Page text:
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Written by Tribune Editorial
Monday, 22 August 2016 00:00
Toughie Rody can’t just brush aside being a member of human civilization the way he has been taking cavalier potshots at the United Nations (UN) or anybody who gets to raise the issue of human rights before him.
Even the mere of threat of killing those whom he considered as criminals presupposes his toleration of summary killings.
It was the turn of special rapporteurs of the United Nations (UN) to give Rody a piece of their mind regarding the way his war on drugs is being undertaken.
A UN statement bearing the statements of the two rapporteurs started with a warning: “Allegations of drug-trafficking offences should be judged in a court of law, not by gunmen on the streets.”
It said UN rights experts are urging the “government of the Philippines to put an end to the current wave of extrajudicial executions and killings in the context of an intensified anti-crime and anti-drug campaign targeting drug dealers and users.”
It noted that more than 850 people have been killed between May 10, when Rodrigo Duterte was elected President of the Philippines vowing to crackdown on crime, and August 11. Over 650 were killed in the last six weeks alone.
Independent sources of the toll on war on drugs put the figure higher of up to 1,500 dead since Duterte took over the reins of power.
The Philippine National Police has a running tally of those killed in police operations and the other vigilante-style deaths which are being termed derisively as carton justice due to the cardboard where an “I am a drug pusher” is scribbled and placed near the dead body.
Despite the tally, no charges except for one or two “surrenderers” have been filed before the courts.
UN Special Rapporteur on summary executions, Agnes Callamard said Philippine authorities should adopt with immediate effect the necessary measures to protect all persons from targeted killings and extrajudicial executions.
She reminded Rody that claims to fight illicit drug trade do not absolve the government from its international legal obligations and do not shield state actors or others from responsibility for illegal killings.
“The State has a legally binding obligation to ensure the right to life and security of every person in the country, whether suspected of criminal offenses or not,” she added.
Rody considers such reminders from the UN as “stupid interventions” on the affairs of the country when human rights is not only an international commitment but an obligation to the human race.
UN Special Rapporteur on the right to health, Dainius Puras said however necessary, responses to the illicit drug trade must be carried out in full compliance with national and international obligations and should respect the human rights of each person.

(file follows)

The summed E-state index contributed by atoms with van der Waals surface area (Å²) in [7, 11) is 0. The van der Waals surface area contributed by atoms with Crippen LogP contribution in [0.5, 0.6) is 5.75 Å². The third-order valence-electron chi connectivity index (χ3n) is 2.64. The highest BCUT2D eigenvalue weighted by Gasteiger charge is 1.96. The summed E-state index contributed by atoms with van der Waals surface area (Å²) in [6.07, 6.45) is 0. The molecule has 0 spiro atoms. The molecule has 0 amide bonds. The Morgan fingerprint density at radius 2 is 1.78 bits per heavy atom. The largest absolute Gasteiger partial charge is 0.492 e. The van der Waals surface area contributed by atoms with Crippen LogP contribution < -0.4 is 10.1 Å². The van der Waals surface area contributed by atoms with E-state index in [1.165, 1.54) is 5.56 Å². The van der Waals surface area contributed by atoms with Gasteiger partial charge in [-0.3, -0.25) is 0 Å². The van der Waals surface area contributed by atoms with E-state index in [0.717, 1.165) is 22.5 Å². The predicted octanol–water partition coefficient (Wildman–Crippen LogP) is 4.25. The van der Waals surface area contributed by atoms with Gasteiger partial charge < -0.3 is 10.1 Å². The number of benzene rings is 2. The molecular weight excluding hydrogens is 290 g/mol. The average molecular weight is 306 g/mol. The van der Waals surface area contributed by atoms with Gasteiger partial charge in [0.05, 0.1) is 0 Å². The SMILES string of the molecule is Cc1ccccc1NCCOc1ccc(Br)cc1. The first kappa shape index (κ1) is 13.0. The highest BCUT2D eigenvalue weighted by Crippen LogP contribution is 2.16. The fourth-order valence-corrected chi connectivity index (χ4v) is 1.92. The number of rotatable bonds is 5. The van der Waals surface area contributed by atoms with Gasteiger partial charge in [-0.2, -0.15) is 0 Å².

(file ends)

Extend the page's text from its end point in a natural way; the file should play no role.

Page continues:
Puras also made reference to the mass slays of drug addicts who Duterte had said were mostly beyond rehabilitation as if justifying their execution.
Concerning drug-dependency, this should be treated as a public health issue and justice systems that decriminalize drug consumption and possession for personal use as a means to improve health outcomes, Puras said.
During his election campaign and first days in office, Duterte repeatedly urged law enforcement agencies and the public to kill people suspected of trafficking drugs who don’t surrender, as well as people who use drugs.
The UN statement said Duterte was heard “promising impunity for such killings and bounties for those who turn in drug dealers ‘dead or alive.’”
Callamard said directives of this nature are irresponsible in the extreme and amount to incitement to violence and killing, a crime under international law. It is effectively a license to kill. “Intentional lethal use of force is only allowed when strictly unavoidable in order to protect life and should not be used for common policing objectives,” she said.
“Incentives to violence such as bounties or the promise of impunity also seriously contravene the rule of law and must end,” the UN experts said. Even Duterte’s spokesman Martin Andanar appears unable to comprehend or is unwilling to what the UN wishes to convey to toughie Rody.
“President Duterte has time and again warned us during the (election) campaign that if you vote for me, this is going to be bloody,” he said, adding that there is “no war without casualties.”
The reasoning of toughie Rody and his Palace cohorts is as unsound as the warped minds of the drug dependents they brand as beyond redemption.
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